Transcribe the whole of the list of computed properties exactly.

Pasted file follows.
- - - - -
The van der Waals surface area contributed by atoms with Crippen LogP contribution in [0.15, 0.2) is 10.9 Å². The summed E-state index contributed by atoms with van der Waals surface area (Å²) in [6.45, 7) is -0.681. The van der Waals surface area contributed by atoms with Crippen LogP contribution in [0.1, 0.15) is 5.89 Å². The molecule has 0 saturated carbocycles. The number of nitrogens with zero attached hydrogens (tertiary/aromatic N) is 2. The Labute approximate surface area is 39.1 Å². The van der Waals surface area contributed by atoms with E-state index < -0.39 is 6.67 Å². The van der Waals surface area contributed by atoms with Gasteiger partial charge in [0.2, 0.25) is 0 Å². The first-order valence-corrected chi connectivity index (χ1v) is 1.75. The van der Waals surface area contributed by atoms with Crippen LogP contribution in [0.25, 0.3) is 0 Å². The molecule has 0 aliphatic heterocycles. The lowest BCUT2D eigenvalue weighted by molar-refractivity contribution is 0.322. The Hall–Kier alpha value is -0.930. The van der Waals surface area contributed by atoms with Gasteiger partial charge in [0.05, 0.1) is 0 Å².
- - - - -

The van der Waals surface area contributed by atoms with Crippen LogP contribution in [0.15, 0.2) is 10.9 Å². The summed E-state index contributed by atoms with van der Waals surface area (Å²) in [6.45, 7) is -0.681. The van der Waals surface area contributed by atoms with Crippen LogP contribution in [0.1, 0.15) is 5.89 Å². The molecule has 0 saturated carbocycles. The number of nitrogens with zero attached hydrogens (tertiary/aromatic N) is 2. The Labute approximate surface area is 39.1 Å². The van der Waals surface area contributed by atoms with E-state index < -0.39 is 6.67 Å². The van der Waals surface area contributed by atoms with Gasteiger partial charge in [0.2, 0.25) is 0 Å². The first-order valence-corrected chi connectivity index (χ1v) is 1.75. The van der Waals surface area contributed by atoms with Crippen LogP contribution in [0.25, 0.3) is 0 Å². The molecule has 0 aliphatic heterocycles. The lowest BCUT2D eigenvalue weighted by molar-refractivity contribution is 0.322. The Hall–Kier alpha value is -0.930. The van der Waals surface area contributed by atoms with Gasteiger partial charge in [0.05, 0.1) is 0 Å².